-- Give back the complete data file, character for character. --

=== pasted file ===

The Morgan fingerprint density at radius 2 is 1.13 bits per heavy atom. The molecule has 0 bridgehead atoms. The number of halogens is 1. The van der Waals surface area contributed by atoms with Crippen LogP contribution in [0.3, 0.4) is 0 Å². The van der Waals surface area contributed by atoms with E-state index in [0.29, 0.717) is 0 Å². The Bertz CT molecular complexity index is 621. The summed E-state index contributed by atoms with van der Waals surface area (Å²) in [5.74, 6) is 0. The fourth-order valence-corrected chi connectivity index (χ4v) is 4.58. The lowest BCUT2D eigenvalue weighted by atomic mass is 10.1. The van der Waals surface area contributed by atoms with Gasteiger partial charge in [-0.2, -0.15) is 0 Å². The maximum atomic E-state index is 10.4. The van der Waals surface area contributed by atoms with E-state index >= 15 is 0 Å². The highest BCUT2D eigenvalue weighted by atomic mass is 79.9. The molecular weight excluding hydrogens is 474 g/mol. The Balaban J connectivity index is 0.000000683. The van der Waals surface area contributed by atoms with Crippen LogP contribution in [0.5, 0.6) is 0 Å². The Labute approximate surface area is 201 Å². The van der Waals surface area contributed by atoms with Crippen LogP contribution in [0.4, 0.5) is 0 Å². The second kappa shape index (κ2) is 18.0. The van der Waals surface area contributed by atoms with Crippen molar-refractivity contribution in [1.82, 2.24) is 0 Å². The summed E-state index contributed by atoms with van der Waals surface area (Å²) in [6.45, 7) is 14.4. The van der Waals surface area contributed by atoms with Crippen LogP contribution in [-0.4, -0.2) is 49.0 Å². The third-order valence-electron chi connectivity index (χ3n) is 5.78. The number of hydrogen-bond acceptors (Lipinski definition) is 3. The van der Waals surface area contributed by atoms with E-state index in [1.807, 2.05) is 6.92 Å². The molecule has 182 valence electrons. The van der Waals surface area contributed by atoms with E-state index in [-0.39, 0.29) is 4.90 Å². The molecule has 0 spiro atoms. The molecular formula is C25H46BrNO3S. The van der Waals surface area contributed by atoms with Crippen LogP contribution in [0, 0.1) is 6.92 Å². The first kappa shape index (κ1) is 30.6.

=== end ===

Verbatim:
The Morgan fingerprint density at radius 2 is 1.13 bits per heavy atom. The molecule has 0 bridgehead atoms. The number of halogens is 1. The van der Waals surface area contributed by atoms with Crippen LogP contribution in [0.3, 0.4) is 0 Å². The van der Waals surface area contributed by atoms with E-state index in [0.29, 0.717) is 0 Å². The Bertz CT molecular complexity index is 621. The summed E-state index contributed by atoms with van der Waals surface area (Å²) in [5.74, 6) is 0. The fourth-order valence-corrected chi connectivity index (χ4v) is 4.58. The lowest BCUT2D eigenvalue weighted by atomic mass is 10.1. The van der Waals surface area contributed by atoms with Gasteiger partial charge in [-0.2, -0.15) is 0 Å². The maximum atomic E-state index is 10.4. The van der Waals surface area contributed by atoms with E-state index >= 15 is 0 Å². The highest BCUT2D eigenvalue weighted by atomic mass is 79.9. The molecular weight excluding hydrogens is 474 g/mol. The Balaban J connectivity index is 0.000000683. The van der Waals surface area contributed by atoms with Crippen LogP contribution in [0.5, 0.6) is 0 Å². The Labute approximate surface area is 201 Å². The van der Waals surface area contributed by atoms with Crippen LogP contribution in [0.4, 0.5) is 0 Å². The second kappa shape index (κ2) is 18.0. The van der Waals surface area contributed by atoms with Crippen molar-refractivity contribution in [1.82, 2.24) is 0 Å². The summed E-state index contributed by atoms with van der Waals surface area (Å²) in [6.45, 7) is 14.4. The van der Waals surface area contributed by atoms with Crippen LogP contribution in [-0.4, -0.2) is 49.0 Å². The third-order valence-electron chi connectivity index (χ3n) is 5.78. The number of hydrogen-bond acceptors (Lipinski definition) is 3. The van der Waals surface area contributed by atoms with E-state index in [1.807, 2.05) is 6.92 Å². The molecule has 182 valence electrons. The van der Waals surface area contributed by atoms with E-state index in [-0.39, 0.29) is 4.90 Å². The molecule has 0 spiro atoms. The molecular formula is C25H46BrNO3S. The van der Waals surface area contributed by atoms with Crippen LogP contribution in [0, 0.1) is 6.92 Å². The first kappa shape index (κ1) is 30.6.